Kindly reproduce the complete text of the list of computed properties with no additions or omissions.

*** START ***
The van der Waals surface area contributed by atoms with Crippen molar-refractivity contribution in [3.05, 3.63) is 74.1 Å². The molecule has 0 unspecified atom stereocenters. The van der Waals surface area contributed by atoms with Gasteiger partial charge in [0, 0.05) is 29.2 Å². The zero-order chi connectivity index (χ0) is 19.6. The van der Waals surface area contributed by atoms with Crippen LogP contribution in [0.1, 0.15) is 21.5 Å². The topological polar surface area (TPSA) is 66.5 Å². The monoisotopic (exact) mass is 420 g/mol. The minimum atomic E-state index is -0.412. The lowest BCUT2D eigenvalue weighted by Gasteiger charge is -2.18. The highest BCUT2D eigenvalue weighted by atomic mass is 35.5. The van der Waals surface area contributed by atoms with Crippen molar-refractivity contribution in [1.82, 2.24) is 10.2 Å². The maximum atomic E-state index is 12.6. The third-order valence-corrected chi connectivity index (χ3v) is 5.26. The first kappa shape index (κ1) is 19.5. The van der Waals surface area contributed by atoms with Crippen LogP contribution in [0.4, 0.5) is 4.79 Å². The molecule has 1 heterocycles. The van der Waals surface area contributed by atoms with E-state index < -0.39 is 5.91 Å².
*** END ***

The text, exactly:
The van der Waals surface area contributed by atoms with Crippen molar-refractivity contribution in [3.05, 3.63) is 74.1 Å². The molecule has 0 unspecified atom stereocenters. The van der Waals surface area contributed by atoms with Gasteiger partial charge in [0, 0.05) is 29.2 Å². The zero-order chi connectivity index (χ0) is 19.6. The van der Waals surface area contributed by atoms with Crippen LogP contribution in [0.1, 0.15) is 21.5 Å². The topological polar surface area (TPSA) is 66.5 Å². The monoisotopic (exact) mass is 420 g/mol. The minimum atomic E-state index is -0.412. The lowest BCUT2D eigenvalue weighted by Gasteiger charge is -2.18. The highest BCUT2D eigenvalue weighted by atomic mass is 35.5. The van der Waals surface area contributed by atoms with Crippen molar-refractivity contribution in [1.82, 2.24) is 10.2 Å². The maximum atomic E-state index is 12.6. The third-order valence-corrected chi connectivity index (χ3v) is 5.26. The first kappa shape index (κ1) is 19.5. The van der Waals surface area contributed by atoms with Crippen LogP contribution in [0.4, 0.5) is 4.79 Å². The molecule has 1 heterocycles. The van der Waals surface area contributed by atoms with E-state index < -0.39 is 5.91 Å².